My laboratory carries out research to elucidate novel molecular mechanisms that regulate the human immune system, especially lymphocytes, and how their derangements cause susceptibility to viral and other infections. We do this by using state-of-the-art genomic approaches to study patients who have rare and poorly characterized inherited immunodeficiencies, By carefully investigating these “experiments of nature” we can draw inferences about molecular functions based on patient phenotype. Because cell-mediated immunity is crucial in protection against viral infections, we have observed that these patients usually have partial T cell or combined immunodeficiencies, which are often accompanied by autoimmunity or lymphoproliferation. Through a broad program that integrates the patients’ clinical evaluations, assessments of their leukocyte function, genetic and biochemical analyses, especially using new technologies such as whole exome analysis and advanced microscopy, we gain profound insights into the molecular and cellular basis of immunity against viruses. Although in some instances parallel insights can be gained from experimental animals, in other instances, we learned unique lessons from investigating the human disease to define new clinical entities and their molecular pathogenesis. By utilizing the latest molecular, genomic, and cellular technologies to elucidate the fundamental mechanisms that normally regulate human lymphocytes for host defense, we also aim to improve diagnosis and treatment for these and related immunological conditions.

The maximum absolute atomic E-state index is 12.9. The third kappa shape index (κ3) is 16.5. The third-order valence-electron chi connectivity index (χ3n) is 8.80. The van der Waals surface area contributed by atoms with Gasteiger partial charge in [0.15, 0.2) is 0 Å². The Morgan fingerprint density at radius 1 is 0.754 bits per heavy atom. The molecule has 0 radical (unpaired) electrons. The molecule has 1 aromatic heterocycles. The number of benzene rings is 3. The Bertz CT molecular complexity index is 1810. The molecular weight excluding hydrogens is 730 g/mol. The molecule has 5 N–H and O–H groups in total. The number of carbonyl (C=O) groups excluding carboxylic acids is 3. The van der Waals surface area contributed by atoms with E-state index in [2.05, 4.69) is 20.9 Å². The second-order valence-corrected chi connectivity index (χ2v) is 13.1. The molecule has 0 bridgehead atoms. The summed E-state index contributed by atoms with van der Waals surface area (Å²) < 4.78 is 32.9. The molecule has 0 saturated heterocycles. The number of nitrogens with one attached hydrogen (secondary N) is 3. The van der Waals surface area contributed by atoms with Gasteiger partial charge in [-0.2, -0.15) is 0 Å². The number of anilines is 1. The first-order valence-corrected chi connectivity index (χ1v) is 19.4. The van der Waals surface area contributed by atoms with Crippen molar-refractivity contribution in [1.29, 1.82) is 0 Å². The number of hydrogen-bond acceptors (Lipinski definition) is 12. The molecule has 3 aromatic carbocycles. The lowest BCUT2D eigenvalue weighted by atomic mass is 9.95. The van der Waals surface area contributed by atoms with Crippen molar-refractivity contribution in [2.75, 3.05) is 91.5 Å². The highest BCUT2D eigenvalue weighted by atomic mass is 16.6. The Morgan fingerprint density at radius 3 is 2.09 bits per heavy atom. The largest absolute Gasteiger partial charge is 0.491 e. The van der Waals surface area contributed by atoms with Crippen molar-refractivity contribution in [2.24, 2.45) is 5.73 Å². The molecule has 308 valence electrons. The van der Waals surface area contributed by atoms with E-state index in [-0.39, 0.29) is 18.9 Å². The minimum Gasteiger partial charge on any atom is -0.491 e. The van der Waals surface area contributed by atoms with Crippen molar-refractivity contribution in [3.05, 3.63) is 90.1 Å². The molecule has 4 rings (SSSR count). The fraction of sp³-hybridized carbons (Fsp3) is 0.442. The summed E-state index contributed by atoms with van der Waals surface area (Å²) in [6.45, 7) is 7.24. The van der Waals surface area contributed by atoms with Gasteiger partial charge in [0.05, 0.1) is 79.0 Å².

Helen Chun-Hui Su, MD, PhD